Oracle has a similar approach, offering different certification paths for application developers, Web administrators and database administrators. Technical experience is strongly recommended before any certification, and each certificate may require a number of exams. Training will take three to five days and cost around AU$800 per day, however CD-ROMs priced under AU$500 are available to prepare for certification covering new features.

PHP and Web development
PHP training is also hard to come by, and the certification which is provided solely through Zend is not well-known in the industry. Nonetheless study guides and practice books are available for between AU$30 and AU$100, however instructor-lead training is hard to find.

Nonetheless, there is a friendly PHP user group which meets monthly in Sydney, and conducts its own training sessions depending on the skills within the user group levels of interest.

C++ or Corba
C++ is taught in some universities, and is covered in the widely available Microsoft Certified Solution Developer certificate, which costs between AU$2,999 and AU$10,000 for tuition, and can be completed in six weeks of full time study. The MCSD can be completed as part of a university curriculum, or privately through instructor-lead sessions, and distance education.

Corba is in demand because it's a great technology for tying together disparate corporate systems, however since the federal government's 2004 decision to discontinue funding the DSTC CRC in training and certification in Australia are only available through some universities.

Unix network administrators
Universities are great places to learn about Unix, because it's an open system it's long been used as a training and operational tool in Australia's cash-strapped tertiary education sector. However, since Sun Microsystems Australia and IBM Australia began to develop an interest in all things open, they've also become useful points of reference for networking skills generally.

Business analysts and project managers
Business analysts need to bridge the corporate gap between technology and business, and as such they need to draw on training in both areas. TAFE New South Wales offers courses aimed specifically at the business analyst role, as to some of the more business focussed IT streams at universities provide a solid foundation in both areas.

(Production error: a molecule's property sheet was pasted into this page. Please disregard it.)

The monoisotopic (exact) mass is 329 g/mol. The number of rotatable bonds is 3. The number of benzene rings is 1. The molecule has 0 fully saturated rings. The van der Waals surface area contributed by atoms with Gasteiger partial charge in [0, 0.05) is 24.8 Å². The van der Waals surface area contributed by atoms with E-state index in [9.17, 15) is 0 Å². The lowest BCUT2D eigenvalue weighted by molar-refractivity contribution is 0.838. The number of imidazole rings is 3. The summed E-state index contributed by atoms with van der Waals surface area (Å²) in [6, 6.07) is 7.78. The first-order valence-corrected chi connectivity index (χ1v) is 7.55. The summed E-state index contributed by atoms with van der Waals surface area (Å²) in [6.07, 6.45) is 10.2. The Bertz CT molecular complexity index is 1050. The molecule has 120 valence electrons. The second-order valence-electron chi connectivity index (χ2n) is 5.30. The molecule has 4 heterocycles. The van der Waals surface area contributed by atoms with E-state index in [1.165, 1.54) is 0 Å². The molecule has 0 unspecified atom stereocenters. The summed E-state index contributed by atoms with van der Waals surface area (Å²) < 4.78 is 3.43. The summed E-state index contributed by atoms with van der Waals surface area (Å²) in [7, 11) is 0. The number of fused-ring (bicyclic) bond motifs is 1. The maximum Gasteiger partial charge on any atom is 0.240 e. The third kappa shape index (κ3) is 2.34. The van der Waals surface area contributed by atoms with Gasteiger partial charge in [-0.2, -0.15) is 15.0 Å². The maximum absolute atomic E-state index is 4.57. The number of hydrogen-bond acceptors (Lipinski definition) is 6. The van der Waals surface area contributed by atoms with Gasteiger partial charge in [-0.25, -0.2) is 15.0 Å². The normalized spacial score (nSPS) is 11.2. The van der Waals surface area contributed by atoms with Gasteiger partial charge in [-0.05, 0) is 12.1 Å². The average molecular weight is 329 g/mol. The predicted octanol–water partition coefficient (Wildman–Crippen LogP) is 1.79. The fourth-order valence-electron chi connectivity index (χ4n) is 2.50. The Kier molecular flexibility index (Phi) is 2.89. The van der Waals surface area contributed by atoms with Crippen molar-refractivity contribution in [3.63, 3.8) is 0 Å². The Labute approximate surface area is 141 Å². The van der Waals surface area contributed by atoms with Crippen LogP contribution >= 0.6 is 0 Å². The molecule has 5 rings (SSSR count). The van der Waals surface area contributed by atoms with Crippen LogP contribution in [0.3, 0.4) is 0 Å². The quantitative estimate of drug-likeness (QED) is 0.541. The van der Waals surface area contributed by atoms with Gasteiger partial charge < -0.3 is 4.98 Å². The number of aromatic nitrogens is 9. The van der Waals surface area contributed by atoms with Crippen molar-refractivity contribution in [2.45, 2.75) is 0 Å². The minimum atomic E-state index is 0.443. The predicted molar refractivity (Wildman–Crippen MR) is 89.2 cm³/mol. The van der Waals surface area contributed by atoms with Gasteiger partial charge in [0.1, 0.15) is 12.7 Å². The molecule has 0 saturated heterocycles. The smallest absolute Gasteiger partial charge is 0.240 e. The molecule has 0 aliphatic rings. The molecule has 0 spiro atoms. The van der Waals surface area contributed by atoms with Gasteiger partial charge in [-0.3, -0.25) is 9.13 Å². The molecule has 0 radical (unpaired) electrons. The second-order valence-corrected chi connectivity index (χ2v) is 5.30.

Kaz Education is also in the process of creating a short course in IT business analysis, which it hopes to offer within the next 12 months.

Java and J2EE developers
While many IT professionals self-train to achieve Java certification, Sun provides the most sought-after certification and also offers a range of online and trainer-lead courses.

At the moment the most popular certification is Sun's Certified Java 2 Programmer (SCJP) for Java 2, which can be completed without prior knowledge of Java, although some experience with the language is preferred.

Exam preparation can take anywhere between four to six weeks full time, and costs between AU$900 and AU$9000 depending on the level of trainer involvement.

Lotus Notes developers and administrators
Unlike many skills which are in demand, courses and certification programs for Lotus technologies are widely available, either directly through IBM or through other private organisations like Kaz Education, and Dimension Data Learning Solutions.

You can expect to pay between AU$300 and AU$600 per day for courses, which can be as short as a day or as long as a fortnight.

C# and .NET skills
Like C++, C# is generally included as part of the Microsoft Certified Solution Developer (MCSD) certificate.

Getting .NET certified is all about getting a Microsoft Certified Solution Developer certificate which focuses specifically on the .NET environment.

Like all Microsoft certifications, training for the exams is readily available, ranging between AU$2,999 and AU$10,000 for courses which can be completed either in four to six weeks full-time, or spread out and done part-time.

While many of these courses suggest it's possible to complete the syllabus and attain the certification without prior knowledge, university, TAFE and/or industry experience goes a long way in facilitating the process.

Experienced testers
While there are no certification courses in testing per se, testers are in demand for a range of languages. However, as good procedures are at a premium, university and TAFE training is preferred by recruiters.

Hot technology skills in Australia, 2006
Rank Role State Salary
1 SAP, Oracle and Peoplesoft specialists NSW, QLD, VIC and ACT $110-130K
2 PHP developers NSW, VIC $55-$85K
3 C++/CORBA developers NSW, VIC $40-$80K
4 Unix network administrators NSW, VIC, QLD $55-$90K
5 Business analysts QLD, WA, NSW, VIC $80-100K
6 Java and J2EE developers NSW, QLD, WA $64-$105K
7 Lotus Notes specialists NSW, VIC $75-90K
8 C# developers ACT, QLD $90-120K
9 .NET developers ACT, QLD $90-120K
10 Senior testers Australia-wide $90-100K
Data compiled based on information from Ambit Recruitment Group, The Olivier Group, Macro Recruitment, Hays Information Technology, the Department of Employment and WorkPlace Relations, and ZDNet Research 2006.
IT certification special report -- home

Introduction

 
Sound education
A decent starting point for an IT degree -- part-time or full-time -- is your neighbourhood university.
 
Another entry point
Apart from universities, private institutions and TAFEs offer more practical IT courses.
 
Where to next?
ERP (enterprise resource planning) development and administration are most in demand. How can you obtain these skills, and more?
 
The tale of two CVs
Analysts and IT professionals -- past and present -- share their views on whether certification is better than experience.
 

Tale of two CVs

Experience versus certification ... which is the winner? It really depends on who you ask.